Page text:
"Persistent and Changeable Properties in Context the Case of"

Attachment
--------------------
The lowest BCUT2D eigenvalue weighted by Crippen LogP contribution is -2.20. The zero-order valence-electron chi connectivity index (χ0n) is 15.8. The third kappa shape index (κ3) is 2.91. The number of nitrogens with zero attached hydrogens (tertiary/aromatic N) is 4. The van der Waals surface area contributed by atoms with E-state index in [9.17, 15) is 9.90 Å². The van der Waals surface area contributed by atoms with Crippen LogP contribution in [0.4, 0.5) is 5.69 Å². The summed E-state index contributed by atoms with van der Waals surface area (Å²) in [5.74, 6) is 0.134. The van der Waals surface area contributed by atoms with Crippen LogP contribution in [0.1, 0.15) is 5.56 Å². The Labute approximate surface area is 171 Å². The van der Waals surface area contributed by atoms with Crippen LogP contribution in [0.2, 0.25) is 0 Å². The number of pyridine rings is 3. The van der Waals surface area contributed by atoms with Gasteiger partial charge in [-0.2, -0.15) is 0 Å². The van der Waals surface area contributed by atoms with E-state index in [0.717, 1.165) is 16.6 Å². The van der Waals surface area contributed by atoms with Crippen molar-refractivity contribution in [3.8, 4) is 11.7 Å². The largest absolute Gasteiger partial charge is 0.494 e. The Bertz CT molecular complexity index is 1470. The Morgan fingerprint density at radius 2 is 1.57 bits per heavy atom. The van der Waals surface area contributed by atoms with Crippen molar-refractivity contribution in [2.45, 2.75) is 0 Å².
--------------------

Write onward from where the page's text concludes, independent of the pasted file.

Persistent and Changeable Properties in Context: the Case of Mental State Adjectives in Italian Irene Russo Department of Linguistics University of Pisa firstname.lastname@example.org Overview Adjectival meaning can be modulated by linguistic context: different senses can arise in context thanks to the compositional interaction of semantic representations theorized by Generative Lexicon theory (Pustejovsky 1995). Data: mental state adjectives (Bouillon 1997) in Italian copular sentences classified as individual-level or stagelevel predicates. Beyond IL-SL distinction: shifts in meanings and interpretations caused by different argument structures or triggered by Prepositional Phrases (locative or temporal modifiers). Theoretical background The individual-level/ stage-level distinction (henceforth ILPs and SLPs) was originally proposed by (Carlson 1977). This distinction has been drawn in the verbal domain but it is also relevant in the adjectival domain because a frequent grammatical realization of this partition is the copular sentence with an adjectival predicate: 1 (a) The boy is tall. → Permanent property. (b) The boy is drunk. → Temporary property. Theoretical background The formal semantic approach of Carlson (1977) to IL-SL distinction assume that these semantic classes are well defined. ILPs: altruistic, clever, tall, blond, intelligent, etc. SLPs: available, drunk, tired, hungry, etc. Different grammatical manifestations. In English sentences with the progressive show a strong tendency toward a particular interpretation: 2 (a) Maria is being happy. (b) ! Gianni is being clever. (c) Maria was happy. Theoretical background The clear- cut distinction is an oversimplification. Kratzer (1995): there is a syntactic distinction between stage-level and individual- level predicates realized in different argument structure. But… If a distinction between stage-level and individual-level predicates is operative in natural language, it cannot be a distinction that is made in the lexicon of a language once and for all. Stage-level predicates and individual-level predicates differ in argument structure. That is, the argument structure of having brown hair changes when you start using it as a stage-level predicate. Against the dichotomy 3 (a) Maria è felice. “Maria is happy.” (b) Ieri Gianni era abile a sparare. “Yesterday Gianni was skilful at shooting.” Generative Lexicon framework (Pustejovsky 1995) is useful: the ILPs- SLPs distinction is a semantic difference realized syntactically. Persistent and changeable realizations of properties could be described as part of lexical knowledge codified in adjectives’ qualia structure and inferred by syntagmatic contexts. Against the dichotomy SLP/ ILP distinction is not a grammatical manifestation of a static conceptual difference but instead linguistic contexts express different ways of conceptualizing a property. Adjectives could be analyzed as event- denoting predicates, qualia roles can be treated as temporally ordered relative to each other (Pustejovsky 2000). We can bind the behaviour of potentially independent event descriptions to the persistent behaviour of the head it modifies. Mental state adjectives Mental state adjectives (Bouillon 1997) can denote an emotional state (emotional adjectives) or a competence (agent- oriented adjectives). Emotional adjective: sad, angry/furious, irritated, happy, bored. Agent-oriented adjective: clever, skilful, dextrous. Mental state adjectives Syntactic polyvalency: several distinct contexts with optional complement structure. In the case of emotional state adjectives, the complement expresses the cause of the emotional state and may be realized in Italian as an infinitive with di or with a prepositional phrase. In the case of agent- oriented adjectives, the complement expresses the manifestation of the state and can be realized as an infinitive with nel / a or with a prepositional phrase. Mental state adjectives There is no neat distinction temporary vs. permanent properties but rich conceptual knowledge about typical or possible temporal extensions of properties. This gradience depends on: - the event that causes the state for emotional adjectives; - the preposition that introduces the verbal phrase for agent- oriented adjectives; - locative and temporal modifiers. Mental state adjectives Somebody (x) is in a state because of an experiencing event (e2) which can have a further manifestation (e3) Mental state adjectives Somebody is in a state (e1) which can have a manifestation (e3) Mental state adjectives The headless MSAs in contexts are unspecified: the stative and eventual meanings can combine in different ways. Bouillon’s classification of MSAs based on the head position: - if in a context the adjective has the head on the formal role, it has a stative sense; - if in a context the adjective has the head on the telic role, it has a manifestation sense; - if in a context the adjective has the head on the agentive role, it has a causative sense. The data (6) a. Maria è felice/ triste. “Mary is happy/ sad”. b. A Venezia Maria è felice/ triste. “In Venice Mary is happy/ sad”. c. Maria è felice/ triste di partire. “Mary is happy/ sad to leave”. d. Maria è felice/ triste nel suonare il piano. “Maria is happy/ sad at playing the piano”. (7) a. ! Marco è abile. b. Marco è abile negli scacchi. “Marco is skilful at chess”. c. Marco è abile nello sparare. “Marco is skilful at shooting”. d. Marco è abile a sparare. “Marco is skilful at shooting”. The data 6 (a) Maria è felice/ triste. “Mary is happy/ sad”. Two persistent properties that hold simultaneously. The data 6 (b) A Venezia Maria è felice/ triste. “In Venice Mary is happy/ sad”. Transitory properties are situated but can regularly occur: “When Maria is in Venice, she is happy” OR “Maria is constantly in Venice, therefore she is happy” (ILP). The data 6 (d) Maria è felice/ triste nel suonare il piano. “Maria is happy/ sad at playing the piano”. If the event is a manifestation of Maria’s sadness, the property sad is unspecified from a temporal point of view: is it an ILP or a SLP? The data 6 (c) Maria è felice/ triste di partire. “Mary is happy/ sad to leave”. Maria is happy when the event to leave has its accomplishment: her happiness has a strong peak. The data 7 (c) Marco è abile nello sparare. “Marco is skilful at shooting”. (d) Marco è abile a sparare. “Marco is skilful at shooting”. Two different temporal mappings of the same event, realized through a different preposition. Different temporal mappings of the same event 8 (a) Oggi Marco è abile nello sparare. → Marco has acquired an ability. (b) Oggi Marco è abile a sparare. → In temporal interval, Marco display an ability. There are two different modes of “coming into being” of an individual and this information is encoded in the AGENTIVE role (Busa 1996). An event which is interpreted relative to an ability is fully intensional – it’s a stative predicate -. When we interpret an event relative to habit, an extensional component is introduced. Different temporal mappings of the same event 7 (c) Marco è abile nello sparare. “Marco is skilful at shooting”. (d) Marco è abile a sparare. “Marco is skilful at shooting”. In (7c) we have a kind of activity that usually is performed well while in (7d) this activity is performed well in temporal intervals that can be specified pragmatically. Conclusion (with an open question) We can conceptualize not just prototypical IL/SL properties The stage- level/individual- level distinction is not a purely grammatical distinction reflecting an underlying conceptual opposition. The same property can have different temporal extensions modulated by linguistic contexts. Are semantic representations encoded by GL a good ground for light forms of pragmatic enrichment? The data 6 (b) A Venezia Maria è felice/ triste. “In Venice Mary is happy/ sad”. Transitory properties are situated but can regularly occur: “When Maria is in Venice, she is happy” OR “Maria is constantly in Venice, therefore she is happy” (ILP).